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The Things You Should Know About Covert Operations

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According to The Free Dictionary, covert operations are so planned and executed to conceal the identity of or permit plausible denial by the sponsor. They differ from clandestine operations, which agencies or individuals perform in secret and that stay confidential. The ultimate goal of a covert operation is to secretly complete objectives without anyone knowing who sponsored or carried it out presently.

Usually practiced in military strategies, experts believe these ops have the beneficial effect of preventing the escalation of disputes into full-blown wars. Powerful countries, like the U.S. and Russia, have a long track record of covert operations abroad.

However, as a rule of thumb, smaller and less stable nations cannot conduct this type of action. That’s because they possess limited funds and have a narrower range of international interests.

Under U.S. law, the Central Intelligence Agency has the duty of leading covert operations unless the country’s president determines that another agency should do so and adequately informs Congress. A department of the CIA’s Directorate of Operations, called the Special Activities Division, is responsible for covert action and special activities. The latter include paramilitary operations and hidden political influence.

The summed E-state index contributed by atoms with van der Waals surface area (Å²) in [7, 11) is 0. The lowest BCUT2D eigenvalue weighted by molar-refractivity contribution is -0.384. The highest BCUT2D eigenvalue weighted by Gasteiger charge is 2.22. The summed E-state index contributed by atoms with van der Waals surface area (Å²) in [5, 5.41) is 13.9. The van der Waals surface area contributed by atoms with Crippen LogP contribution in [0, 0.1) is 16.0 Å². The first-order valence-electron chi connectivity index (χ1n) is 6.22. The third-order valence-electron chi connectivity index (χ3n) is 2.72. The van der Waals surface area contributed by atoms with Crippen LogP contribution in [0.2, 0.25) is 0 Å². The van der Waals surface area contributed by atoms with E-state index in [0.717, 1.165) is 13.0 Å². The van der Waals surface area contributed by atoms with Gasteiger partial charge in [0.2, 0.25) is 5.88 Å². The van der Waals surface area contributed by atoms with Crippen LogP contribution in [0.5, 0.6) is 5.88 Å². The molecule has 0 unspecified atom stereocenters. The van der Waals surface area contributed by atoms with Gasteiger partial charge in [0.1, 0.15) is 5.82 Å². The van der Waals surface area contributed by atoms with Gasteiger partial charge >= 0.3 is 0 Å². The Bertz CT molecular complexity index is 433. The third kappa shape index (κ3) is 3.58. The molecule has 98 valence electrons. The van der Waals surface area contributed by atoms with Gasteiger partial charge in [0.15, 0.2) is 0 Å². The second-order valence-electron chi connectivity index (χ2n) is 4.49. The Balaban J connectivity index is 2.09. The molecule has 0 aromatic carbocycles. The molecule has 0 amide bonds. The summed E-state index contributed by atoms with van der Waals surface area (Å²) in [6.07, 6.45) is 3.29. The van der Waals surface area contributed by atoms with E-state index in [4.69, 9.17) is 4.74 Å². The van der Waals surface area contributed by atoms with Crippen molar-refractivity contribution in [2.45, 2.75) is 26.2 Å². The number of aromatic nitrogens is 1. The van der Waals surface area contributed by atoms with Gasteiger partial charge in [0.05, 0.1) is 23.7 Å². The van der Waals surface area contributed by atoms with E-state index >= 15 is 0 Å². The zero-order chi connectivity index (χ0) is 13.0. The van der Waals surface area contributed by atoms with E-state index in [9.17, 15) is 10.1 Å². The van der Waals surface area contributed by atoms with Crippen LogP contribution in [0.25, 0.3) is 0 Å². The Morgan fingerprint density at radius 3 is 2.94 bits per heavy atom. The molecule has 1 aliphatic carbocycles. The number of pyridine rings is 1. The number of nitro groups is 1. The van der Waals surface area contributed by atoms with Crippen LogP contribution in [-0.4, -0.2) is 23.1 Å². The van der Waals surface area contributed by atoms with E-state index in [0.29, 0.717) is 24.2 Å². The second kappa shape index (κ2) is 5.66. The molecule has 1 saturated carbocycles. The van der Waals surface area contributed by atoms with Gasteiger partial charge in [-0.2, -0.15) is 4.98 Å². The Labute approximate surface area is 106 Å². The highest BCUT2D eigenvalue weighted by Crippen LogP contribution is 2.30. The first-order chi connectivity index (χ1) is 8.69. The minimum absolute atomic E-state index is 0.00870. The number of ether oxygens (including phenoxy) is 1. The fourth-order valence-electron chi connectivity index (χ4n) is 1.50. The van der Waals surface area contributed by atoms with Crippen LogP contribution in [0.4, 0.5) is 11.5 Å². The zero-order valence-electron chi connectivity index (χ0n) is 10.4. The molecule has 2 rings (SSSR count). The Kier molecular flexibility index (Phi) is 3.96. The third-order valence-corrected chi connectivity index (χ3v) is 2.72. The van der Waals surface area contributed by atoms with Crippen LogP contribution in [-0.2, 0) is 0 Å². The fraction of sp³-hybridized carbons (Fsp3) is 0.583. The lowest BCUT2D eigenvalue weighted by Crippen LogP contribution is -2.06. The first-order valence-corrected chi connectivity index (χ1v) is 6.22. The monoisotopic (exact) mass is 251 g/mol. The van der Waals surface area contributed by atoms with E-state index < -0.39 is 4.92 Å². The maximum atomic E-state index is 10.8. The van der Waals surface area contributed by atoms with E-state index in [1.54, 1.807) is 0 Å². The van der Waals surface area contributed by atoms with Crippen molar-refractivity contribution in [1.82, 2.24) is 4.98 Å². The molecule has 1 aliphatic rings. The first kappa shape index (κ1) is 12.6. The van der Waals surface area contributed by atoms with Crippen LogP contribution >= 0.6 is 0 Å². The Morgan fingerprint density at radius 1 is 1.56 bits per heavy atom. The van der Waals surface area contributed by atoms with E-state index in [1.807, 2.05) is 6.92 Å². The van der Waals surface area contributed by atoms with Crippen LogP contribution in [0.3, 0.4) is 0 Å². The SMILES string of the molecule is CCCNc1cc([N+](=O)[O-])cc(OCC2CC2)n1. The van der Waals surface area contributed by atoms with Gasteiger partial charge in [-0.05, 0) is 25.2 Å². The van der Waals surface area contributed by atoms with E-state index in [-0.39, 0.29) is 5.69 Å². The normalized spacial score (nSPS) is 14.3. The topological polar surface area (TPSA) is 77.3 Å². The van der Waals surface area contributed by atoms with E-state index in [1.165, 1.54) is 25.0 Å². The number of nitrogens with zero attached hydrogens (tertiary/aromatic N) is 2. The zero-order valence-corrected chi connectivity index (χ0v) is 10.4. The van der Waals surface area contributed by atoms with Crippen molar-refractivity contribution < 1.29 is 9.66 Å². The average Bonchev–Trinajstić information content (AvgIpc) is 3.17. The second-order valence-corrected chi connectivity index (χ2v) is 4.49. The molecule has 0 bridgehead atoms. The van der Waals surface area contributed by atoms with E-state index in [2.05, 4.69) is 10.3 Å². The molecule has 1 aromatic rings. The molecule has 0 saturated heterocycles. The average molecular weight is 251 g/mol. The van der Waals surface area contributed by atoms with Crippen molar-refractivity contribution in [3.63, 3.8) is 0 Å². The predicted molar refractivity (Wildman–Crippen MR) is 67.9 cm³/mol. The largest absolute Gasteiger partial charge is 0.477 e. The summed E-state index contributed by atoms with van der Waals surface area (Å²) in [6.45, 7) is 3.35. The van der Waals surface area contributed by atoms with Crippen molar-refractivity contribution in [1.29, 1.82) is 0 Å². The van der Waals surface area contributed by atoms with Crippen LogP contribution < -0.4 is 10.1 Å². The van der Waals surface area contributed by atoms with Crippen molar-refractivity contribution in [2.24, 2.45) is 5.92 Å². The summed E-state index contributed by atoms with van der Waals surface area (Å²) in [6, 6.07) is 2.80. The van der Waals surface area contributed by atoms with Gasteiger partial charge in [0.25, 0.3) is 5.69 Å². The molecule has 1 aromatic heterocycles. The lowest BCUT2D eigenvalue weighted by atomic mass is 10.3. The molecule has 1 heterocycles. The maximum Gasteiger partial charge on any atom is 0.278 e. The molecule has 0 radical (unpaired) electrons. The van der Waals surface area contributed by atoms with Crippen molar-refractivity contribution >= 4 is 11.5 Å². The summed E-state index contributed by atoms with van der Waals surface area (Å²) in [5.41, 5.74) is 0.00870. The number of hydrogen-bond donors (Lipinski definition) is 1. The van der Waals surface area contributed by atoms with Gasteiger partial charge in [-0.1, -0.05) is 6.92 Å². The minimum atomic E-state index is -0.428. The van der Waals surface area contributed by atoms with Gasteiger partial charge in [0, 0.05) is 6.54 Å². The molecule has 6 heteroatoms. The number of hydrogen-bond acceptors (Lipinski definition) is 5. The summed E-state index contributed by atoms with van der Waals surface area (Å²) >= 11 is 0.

For the most part, the CIA has earned its current badge of mystery precisely due to this type of operation.

Similarly, the Soviet Union and Russian Federation have deployed covert operations for many reasons, such as to:

  • Diminish the credibility of Western governments,
  • Drive wedges into Western alliances, and
  • Plan for coming wars.

Covert Operations in the Private and Public Sectors

Interestingly, covert operations are increasingly conducted in the realm of the internet. Attacks originate from hidden bases and offices. There, malicious actors, sponsored by the state, implement activities with a wide range of goals. These include disinformation campaigns, infrastructure sabotage, and contingency military intelligence collection.

However, they aren’t confined to the public sector.

Covert operations are no longer limited to government organizations and have flowed more prominently into the private sector, specifically in executive protection. 

Hollywood and the media would have you believe that the principal(s) enjoys having the extra layer of protection via a black suit, earpiece, and sunglasses. However, many principals do not have close protection because it creates what may be interpreted as limited movement and forfeiture of freedom. 

This is why the executive protection agent and detail must find a balance between protection and freedom of movement, which in executive protection is difficult and needs to be mastered.

Matthew Porcelli, Security Manager, Harvard Protection Services

Executive Protection Covert Agents

The world of executive protection has numerous different branches. One of them is covert EP. That is, the art of doing everything an executive protection team can do to keep a protectee safe without being noticed. In other words, to stay out of the executive’s way as best they can.

Covert executive protection, sometimes called protective surveillance, is valuable for many reasons, some of which include: